Cass Sunstein is currently the Robert Walmsley University Professor at Harvard. From 2009 to 2012, he was Administrator of the White House Office of Information and Regulatory Affairs. He is the founder and director of the Program on Behavioral Economics and Public Policy at Harvard Law School.
Sunstein has advised government officials in many nations including the United Kingdom, Germany, Canada, Denmark, the Netherlands, Ireland, Argentina. The United Arab Emirates, Qatar and India. He has also advised officials at the United Nationsa, the European Commission and the World Bank.
Cass Sunstein was awarded the Holberg Prize for his work in reshaping the relationship between the modern regulatory state and the constitutional law. He is the most cited legal scholar in the US and almost certainly in the world.
Cass Sunstein is author of many articles and books, including Republic.com (2001), Risk and Reason (2002), Why Societies Need Dissent (2003), The Second Bill of Rights (2004), Laws of Fear: Beyond the Precautionary Principle (2005), Worst-Case Scenarios (2001), Nudge: Improving Decisions about Health, Wealth, and Happiness (with Richard H. Thaler, 2008), Simpler: The Future of Government (2013), #Republic (2017), The Cost-Benefit Revolution (2018), Conformity (2019),How Change Happens (2019) and on Freedom (2019).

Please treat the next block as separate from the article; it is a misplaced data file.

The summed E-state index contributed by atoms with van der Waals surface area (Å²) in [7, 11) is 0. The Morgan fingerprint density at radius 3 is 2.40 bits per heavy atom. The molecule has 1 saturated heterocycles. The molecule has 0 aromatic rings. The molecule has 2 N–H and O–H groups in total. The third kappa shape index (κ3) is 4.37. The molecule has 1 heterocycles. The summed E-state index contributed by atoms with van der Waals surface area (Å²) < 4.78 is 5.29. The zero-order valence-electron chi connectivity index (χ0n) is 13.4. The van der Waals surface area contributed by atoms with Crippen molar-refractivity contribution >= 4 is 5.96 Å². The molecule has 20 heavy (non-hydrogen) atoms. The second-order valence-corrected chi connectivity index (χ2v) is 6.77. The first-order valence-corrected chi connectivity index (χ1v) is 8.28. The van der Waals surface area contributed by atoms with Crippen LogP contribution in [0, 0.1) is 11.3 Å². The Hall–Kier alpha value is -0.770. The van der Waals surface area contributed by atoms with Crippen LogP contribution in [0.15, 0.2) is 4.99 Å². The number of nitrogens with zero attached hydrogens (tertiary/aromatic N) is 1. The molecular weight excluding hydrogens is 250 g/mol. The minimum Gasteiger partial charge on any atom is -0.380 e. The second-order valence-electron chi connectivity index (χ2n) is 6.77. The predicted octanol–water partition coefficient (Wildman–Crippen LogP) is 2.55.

Drawing on state-of-the-art work in behavioral psychology and economics and given that “Simplicity” is the key word for nudging, Cass Sunstein, as administrator of the powerful White House Office of Information and Regulatory Affairs (OIRA), quietly helped save the nation billions of dollars while preventing thousands of deaths and countless illnesses and accidents. All this was accomplished in part through the extraordinary power of nudges—low-cost, seemingly modest policies that preserve freedom of choice. He played a lardge role in initiatives designed to reduce poverty, to spur economic growth, to reduce pollution, to increase safety on the roads and to reduce greenhouse gas emissions.